SHAFAQNA – Ever since Saudi Arabia authorized the beheading of Sheikh Nimr al-Nimr, a prominent and well-respected cleric and pro-democracy activist, thus prompting worldwide outrage, politicians, media and experts have come to warn against the belligerent trend the kingdom has adopted.
At the center of such a shift in domestic and foreign policy sits one man, Prince Mohammad bin Salman, King Salman’s favorite son, Deputy Prince, and Defense Minister. The de facto ruler of Saudi Arabia since his father, the king is reportedly suffering from Dementia, the young prince has revolutionized the way the state has conducted its affairs, often choosing rash actions, over carefully weighed decisions.
In an article for The Independent, Bill Law wrote the following: “When Mohammed bin Salman was just 12 he began sitting in on meetings led by his father Salman, the then governor of Saudi Arabia’s Riyadh Province. Some 17 years later, at 29 and already the world’s youngest defence minister, he plunged his country into a brutal war in Yemen with no end in sight. Now the kingdom of Saudi Arabia is jousting dangerously with its regional foe Iran, led by a man seemingly in a big hurry to become the Middle East’s most powerful leader.”
While Western capitals and their echo chambers, the media remain cautious in their criticism, fear is there – fear that inexperience and hastiness could lead to a dangerous standoff in the Middle East. Thankfully Iran is not playing into Saudi Arabia’s provocations, rather its leadership has worked tirelessly to defuse tensions, and return instead to diplomacy to smooth disagreements.
Even Ayatollah Sistani, a leading voice for Shia Islam, has maintained his composure when denouncing the murder of Sheikh al-Nimr, offering words of peace and patience before injustice, rather than fan hatred and calls for vengeful retribution.
Speaking of Prince bin Salman’s political style, Jason Tuvey, a Middle East economist at Capital Economics said: “He is quite belligerent.”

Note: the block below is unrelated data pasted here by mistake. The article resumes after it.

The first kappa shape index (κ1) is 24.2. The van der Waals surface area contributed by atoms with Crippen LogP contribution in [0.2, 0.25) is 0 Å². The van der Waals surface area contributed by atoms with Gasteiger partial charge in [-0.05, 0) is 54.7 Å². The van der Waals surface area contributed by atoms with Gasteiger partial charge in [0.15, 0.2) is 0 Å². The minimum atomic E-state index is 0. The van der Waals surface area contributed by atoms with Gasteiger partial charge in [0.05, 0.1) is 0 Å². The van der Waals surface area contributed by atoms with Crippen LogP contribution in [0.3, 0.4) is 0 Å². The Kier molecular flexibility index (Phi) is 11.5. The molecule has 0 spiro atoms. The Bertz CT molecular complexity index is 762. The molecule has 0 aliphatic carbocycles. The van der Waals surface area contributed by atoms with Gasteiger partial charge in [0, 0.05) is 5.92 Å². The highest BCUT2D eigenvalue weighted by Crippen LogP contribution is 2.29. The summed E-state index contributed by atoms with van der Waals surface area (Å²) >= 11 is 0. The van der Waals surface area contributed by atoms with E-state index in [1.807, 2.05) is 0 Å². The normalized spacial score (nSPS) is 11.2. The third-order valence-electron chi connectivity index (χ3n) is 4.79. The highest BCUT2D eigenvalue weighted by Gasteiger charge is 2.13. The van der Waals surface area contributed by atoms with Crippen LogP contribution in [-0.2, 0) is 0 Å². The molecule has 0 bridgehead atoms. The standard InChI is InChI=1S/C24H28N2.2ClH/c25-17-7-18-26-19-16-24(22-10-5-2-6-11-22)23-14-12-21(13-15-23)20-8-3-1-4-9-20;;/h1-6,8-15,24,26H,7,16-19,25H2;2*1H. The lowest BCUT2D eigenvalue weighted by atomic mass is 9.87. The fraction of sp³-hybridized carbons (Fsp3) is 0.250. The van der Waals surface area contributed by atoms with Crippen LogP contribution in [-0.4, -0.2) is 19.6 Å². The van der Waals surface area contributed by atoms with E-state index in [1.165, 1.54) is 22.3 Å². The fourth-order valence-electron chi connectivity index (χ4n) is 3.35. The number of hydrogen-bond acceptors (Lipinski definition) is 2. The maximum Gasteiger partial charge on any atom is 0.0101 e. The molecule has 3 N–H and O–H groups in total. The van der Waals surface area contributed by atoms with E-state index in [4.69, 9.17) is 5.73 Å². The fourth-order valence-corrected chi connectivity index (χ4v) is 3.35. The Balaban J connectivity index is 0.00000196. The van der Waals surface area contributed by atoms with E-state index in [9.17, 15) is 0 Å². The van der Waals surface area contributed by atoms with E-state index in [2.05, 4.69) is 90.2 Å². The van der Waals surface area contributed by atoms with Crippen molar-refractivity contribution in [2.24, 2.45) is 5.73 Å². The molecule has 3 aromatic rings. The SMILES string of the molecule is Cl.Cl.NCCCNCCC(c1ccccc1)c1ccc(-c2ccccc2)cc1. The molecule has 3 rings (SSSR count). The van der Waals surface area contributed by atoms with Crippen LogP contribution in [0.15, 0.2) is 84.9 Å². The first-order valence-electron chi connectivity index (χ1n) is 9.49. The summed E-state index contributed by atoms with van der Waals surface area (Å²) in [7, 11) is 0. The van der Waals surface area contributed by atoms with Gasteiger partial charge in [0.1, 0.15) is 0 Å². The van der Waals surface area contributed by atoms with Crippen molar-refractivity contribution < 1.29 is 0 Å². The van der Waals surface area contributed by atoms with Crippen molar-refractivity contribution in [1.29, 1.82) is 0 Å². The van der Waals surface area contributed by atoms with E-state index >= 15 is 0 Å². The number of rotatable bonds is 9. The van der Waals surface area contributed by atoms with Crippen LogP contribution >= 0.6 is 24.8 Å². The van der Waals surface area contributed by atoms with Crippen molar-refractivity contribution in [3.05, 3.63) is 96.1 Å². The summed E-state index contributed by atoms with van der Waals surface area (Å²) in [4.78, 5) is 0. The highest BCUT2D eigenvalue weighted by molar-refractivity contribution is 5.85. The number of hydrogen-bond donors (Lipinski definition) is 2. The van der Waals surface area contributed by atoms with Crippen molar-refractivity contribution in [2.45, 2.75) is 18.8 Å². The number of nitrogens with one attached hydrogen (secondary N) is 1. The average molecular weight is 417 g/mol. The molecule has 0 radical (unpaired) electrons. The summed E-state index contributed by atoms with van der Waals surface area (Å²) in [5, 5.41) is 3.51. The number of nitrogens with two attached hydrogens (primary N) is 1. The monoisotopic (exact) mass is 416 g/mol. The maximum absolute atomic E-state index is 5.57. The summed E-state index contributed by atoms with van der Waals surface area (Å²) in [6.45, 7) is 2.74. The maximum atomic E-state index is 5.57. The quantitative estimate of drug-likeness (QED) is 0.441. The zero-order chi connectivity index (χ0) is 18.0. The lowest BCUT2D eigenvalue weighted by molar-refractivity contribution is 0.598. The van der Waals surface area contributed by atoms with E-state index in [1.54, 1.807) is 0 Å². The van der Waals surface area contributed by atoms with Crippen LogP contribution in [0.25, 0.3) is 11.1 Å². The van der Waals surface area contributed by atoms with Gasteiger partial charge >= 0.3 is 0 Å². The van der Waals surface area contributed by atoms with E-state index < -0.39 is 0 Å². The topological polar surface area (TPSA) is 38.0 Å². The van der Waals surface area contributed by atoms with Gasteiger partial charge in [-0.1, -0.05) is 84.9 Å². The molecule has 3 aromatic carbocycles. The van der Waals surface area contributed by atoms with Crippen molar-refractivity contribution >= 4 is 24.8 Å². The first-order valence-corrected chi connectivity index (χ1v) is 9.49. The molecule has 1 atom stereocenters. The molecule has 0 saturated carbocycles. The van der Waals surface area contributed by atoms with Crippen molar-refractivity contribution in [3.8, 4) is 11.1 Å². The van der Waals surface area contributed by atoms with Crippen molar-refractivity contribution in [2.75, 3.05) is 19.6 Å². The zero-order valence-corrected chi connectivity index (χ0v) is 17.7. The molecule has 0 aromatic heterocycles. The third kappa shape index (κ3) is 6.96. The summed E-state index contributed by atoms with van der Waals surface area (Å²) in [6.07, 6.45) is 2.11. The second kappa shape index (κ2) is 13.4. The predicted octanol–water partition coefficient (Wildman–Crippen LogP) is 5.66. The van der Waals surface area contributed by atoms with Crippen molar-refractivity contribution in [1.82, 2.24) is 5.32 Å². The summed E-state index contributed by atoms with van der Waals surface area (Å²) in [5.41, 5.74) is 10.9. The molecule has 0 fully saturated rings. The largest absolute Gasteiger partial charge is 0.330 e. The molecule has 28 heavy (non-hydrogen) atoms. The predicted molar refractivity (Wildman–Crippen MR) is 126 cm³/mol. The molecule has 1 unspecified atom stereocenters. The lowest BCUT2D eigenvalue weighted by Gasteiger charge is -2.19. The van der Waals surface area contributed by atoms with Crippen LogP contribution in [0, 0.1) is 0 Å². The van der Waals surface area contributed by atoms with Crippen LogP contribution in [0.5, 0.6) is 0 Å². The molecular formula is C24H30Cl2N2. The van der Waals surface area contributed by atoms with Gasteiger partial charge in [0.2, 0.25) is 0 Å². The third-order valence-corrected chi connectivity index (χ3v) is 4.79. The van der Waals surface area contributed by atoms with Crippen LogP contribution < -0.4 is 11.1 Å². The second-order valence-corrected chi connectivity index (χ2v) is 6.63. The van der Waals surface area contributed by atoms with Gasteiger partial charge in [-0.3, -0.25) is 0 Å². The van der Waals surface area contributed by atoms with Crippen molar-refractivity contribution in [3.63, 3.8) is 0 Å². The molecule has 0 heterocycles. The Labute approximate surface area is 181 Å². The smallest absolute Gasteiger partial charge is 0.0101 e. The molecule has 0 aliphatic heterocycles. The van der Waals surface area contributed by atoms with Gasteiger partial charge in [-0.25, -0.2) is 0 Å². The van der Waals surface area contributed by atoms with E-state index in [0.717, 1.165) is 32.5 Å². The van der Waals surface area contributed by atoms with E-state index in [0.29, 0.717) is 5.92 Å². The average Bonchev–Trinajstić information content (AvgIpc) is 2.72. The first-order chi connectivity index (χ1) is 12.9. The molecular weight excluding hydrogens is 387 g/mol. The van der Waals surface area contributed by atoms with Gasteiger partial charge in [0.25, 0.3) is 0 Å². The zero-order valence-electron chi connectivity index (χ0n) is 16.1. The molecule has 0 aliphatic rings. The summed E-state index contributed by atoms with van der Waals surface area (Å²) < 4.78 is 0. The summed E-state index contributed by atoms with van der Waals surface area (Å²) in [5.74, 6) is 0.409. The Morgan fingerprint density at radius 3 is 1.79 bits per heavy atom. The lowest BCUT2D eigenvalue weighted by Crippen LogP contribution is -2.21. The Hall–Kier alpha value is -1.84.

On his expose of Prince bin Salman, Bill Law continued: “In a widely circulated letter last summer, enemies within the ruling family decried the arrogance of the young prince, even going so far as to call for his ousting along with his father and Mohammed bin Nayef. But those calls have led nowhere and MbS continues to ride a crest of popular support in Saudi Arabia. The question remains, though, how far his impetuous nature will take him in the conflict with Iran. It is not outside the realm of possibility that this brilliant, brash young man casting himself in his grandfather’s mould as a Sunni warrior may be weighing up the options, may be thinking of a military strike against Shia Iran – a frightening thought in a region already riven by sectarian war.”#
While Law is mirroring those fears and sentiments Western capitals have been harboring against Saudi Arabia, he failed to understand that THOSE sectarian tensions everyone is referring to, are in fact manufactured. If tensions there are, they have been architected by the kingdom’s policies and projection of its takfir fundamentalism.
Shia Islam again has not played into the same narrative Wahhabis have. Shia Islam has instead championed interfaith solidarity and Islam’s tradition of compassion and social order – it is actually Shia Islam’ stand against the violence of Wahhabism which has incensed the kingdom, and turned Iran into a enemy of choice.